Afar Regional Health Bureau Recognizes Save the Children for support on Pastoral Health Extension Program

Tuesday 6 August 2019


H.E  Haji Awol Areba, President of the Afar Regional State

On  July 2 , 2019, Afar regional government launched the PHEP optimization and implementation manuals in the presence of H.E  Haji Awol Areba, President of the Afar regional state, H.E Liya Taddesse, State Minister of Federal Ministry of Health, senior government officials, 34-woreda administrators’ community representatives and representatives of key development partners in Semera.

The high level-launching event was designed to get buy-in and commitment of high regional government officials for strong support and follow up throughout the implementation of the manual. The sustained implementation of PHEP manual will improve the equitable access of essential primary health care services to all pastoralist and agro-pastoralist Afar community, which is consistent with Save the Children’s ambition of serving the underserved.

Save the Children, through Gates funded Anchor III Health & Nutrition advocacy project has up scaled its technical and financial support at national and regional levels (Afar and Somali) since 2018. Save the Children co-financed and coordinated various consultative meetings, workshops, review meetings and experience sharing visits to engage senior health officials, several technical experts and key development partners’ representatives to draft optimization strategy and to develop the   PHEP implementation manual. Furthermore, Save the Children established PHEP taskforces in Afar and Somali regions. The PHEP task force has created platform to bring together interested stakeholders to provide all necessary technical support to the health bureaus, monitors the development process that includes costing and mobilizes the commitment and financial supports of government and non-government actors.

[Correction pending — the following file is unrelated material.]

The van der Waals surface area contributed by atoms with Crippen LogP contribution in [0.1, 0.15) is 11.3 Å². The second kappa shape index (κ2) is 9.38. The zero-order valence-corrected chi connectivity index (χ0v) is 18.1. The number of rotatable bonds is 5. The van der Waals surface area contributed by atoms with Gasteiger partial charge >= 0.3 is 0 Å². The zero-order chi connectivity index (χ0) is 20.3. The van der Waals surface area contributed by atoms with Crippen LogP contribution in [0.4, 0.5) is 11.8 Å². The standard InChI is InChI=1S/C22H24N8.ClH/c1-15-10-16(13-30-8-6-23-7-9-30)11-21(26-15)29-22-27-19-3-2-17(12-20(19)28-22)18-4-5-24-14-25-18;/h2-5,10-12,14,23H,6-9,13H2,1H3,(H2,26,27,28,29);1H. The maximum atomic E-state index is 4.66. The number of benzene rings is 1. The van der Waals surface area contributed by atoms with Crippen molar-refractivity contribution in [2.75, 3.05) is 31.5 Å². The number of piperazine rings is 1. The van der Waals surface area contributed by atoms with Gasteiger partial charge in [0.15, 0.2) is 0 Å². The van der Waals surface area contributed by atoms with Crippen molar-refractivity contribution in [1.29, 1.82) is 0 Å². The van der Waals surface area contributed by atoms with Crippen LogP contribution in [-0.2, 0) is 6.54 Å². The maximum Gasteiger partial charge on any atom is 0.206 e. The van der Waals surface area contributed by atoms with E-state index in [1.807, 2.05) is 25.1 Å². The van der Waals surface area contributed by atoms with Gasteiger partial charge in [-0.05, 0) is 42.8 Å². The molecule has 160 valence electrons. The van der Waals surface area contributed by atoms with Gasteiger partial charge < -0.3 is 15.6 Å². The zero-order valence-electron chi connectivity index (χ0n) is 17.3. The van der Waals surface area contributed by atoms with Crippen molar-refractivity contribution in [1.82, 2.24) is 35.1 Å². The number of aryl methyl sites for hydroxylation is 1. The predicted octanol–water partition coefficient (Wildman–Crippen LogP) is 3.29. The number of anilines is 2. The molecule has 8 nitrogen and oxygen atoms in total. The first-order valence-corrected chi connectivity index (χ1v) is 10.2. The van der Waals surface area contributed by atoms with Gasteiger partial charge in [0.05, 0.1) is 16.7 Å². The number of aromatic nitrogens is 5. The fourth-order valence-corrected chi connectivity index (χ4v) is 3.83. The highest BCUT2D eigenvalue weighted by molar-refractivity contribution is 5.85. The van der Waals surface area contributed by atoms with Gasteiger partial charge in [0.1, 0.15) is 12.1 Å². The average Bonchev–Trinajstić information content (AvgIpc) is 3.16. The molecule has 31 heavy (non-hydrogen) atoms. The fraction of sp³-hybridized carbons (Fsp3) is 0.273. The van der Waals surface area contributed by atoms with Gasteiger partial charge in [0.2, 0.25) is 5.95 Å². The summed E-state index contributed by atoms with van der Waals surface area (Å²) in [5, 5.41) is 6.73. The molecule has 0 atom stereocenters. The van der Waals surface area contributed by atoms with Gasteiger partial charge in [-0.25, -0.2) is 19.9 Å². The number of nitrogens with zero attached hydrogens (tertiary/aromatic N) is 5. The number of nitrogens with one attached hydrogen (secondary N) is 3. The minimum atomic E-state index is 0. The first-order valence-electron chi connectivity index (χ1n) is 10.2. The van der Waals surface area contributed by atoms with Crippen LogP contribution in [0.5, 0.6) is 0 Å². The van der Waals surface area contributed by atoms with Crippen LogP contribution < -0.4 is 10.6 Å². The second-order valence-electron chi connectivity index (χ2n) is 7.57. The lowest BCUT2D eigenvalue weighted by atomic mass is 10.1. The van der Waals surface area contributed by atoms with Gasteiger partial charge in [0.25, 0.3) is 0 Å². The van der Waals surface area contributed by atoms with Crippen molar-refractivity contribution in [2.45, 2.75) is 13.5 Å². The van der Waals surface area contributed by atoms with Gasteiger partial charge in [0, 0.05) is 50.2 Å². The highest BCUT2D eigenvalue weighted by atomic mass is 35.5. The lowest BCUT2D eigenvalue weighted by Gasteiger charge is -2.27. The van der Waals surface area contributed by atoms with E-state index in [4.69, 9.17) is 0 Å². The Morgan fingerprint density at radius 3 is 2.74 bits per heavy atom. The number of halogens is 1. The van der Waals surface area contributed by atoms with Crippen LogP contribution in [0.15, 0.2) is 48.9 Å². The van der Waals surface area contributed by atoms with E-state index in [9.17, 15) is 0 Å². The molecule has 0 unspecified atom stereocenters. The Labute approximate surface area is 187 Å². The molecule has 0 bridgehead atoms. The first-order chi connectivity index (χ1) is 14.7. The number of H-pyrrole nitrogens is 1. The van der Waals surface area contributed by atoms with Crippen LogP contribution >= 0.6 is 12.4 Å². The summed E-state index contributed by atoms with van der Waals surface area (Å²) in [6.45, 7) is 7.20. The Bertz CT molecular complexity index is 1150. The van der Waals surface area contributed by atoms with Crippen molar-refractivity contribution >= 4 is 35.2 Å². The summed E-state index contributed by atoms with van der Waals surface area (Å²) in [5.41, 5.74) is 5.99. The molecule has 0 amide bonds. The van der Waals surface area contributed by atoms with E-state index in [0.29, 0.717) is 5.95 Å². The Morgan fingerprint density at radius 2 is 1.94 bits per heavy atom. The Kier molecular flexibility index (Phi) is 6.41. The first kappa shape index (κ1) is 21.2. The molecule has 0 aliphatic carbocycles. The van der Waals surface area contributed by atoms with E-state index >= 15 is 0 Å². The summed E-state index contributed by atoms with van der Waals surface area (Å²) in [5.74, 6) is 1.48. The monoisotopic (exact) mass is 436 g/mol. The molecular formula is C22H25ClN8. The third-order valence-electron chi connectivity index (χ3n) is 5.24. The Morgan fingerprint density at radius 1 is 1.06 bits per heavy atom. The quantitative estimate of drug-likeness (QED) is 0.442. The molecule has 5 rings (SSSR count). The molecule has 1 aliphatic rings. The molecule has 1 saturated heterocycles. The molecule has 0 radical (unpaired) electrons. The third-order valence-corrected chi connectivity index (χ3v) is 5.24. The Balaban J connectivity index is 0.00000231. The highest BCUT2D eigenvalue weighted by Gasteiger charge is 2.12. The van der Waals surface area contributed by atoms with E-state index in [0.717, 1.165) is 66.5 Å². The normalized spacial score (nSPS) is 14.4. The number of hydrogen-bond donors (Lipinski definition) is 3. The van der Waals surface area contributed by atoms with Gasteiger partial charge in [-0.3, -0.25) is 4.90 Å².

The same taskforce has proactively mobilized one million Birr for launching the manual in Afar regional state and for organizing social mobilization meetings.  Save the Children and its partners believe the successful implementation of the revitalized health extension program will be a turning point for the provision of equitable and quality essential health services to meet the health sector transformation plan targets by 2030 in the region.

At the closing ceremony of the event, the Afar Deputy Health Bureau Head, Yasin Habib  expressed his appreciation to Save the Children for its exemplary and comprehensive support on PHEP and other health and nutrition interventions across the region. He also asked all in attendance to join him in applauding the efforts of Save the Children. Save the children on its part expressed its continued commitment to support the full implementation of the PHEP manual.

The Health Extension Program (HEP), a homegrown community-based initiative, has provided excellent platform to engage the community regularly, foster community ownership and bridging the gap between the community and health facilities through health extension workers. Through HEP, rural communities have been able to access essential health services provided at village and household levels, and it has served as a vehicle for bringing key maternal, neonatal and child health interventions to the community for free. However, the impact of HEP in pastoral regions was found sub-optimal, showing little gains for the pastoral and semi-pastoral communities. According to Ethiopian Demographic Health Survey (EDHS) 2016, the utilization rate of high impact maternal, new-born and child health interventions is very low in Afar. For example, the skilled birth attendants and children who completed all basic of vaccinations before their first birthday stood at 8% and 15% respectively. On other hand,-Afar region has the highest under-five mortality rate, with 125 children dying before celebrating their fifth birth-day. In response, the Pastoral Health Extension Program (PHEP) optimization strategy and PHEP implementation manuals had to be revised, contextualized and adapted to local languages. They were also pretested by the Somali and Afar regions before a final version was printed.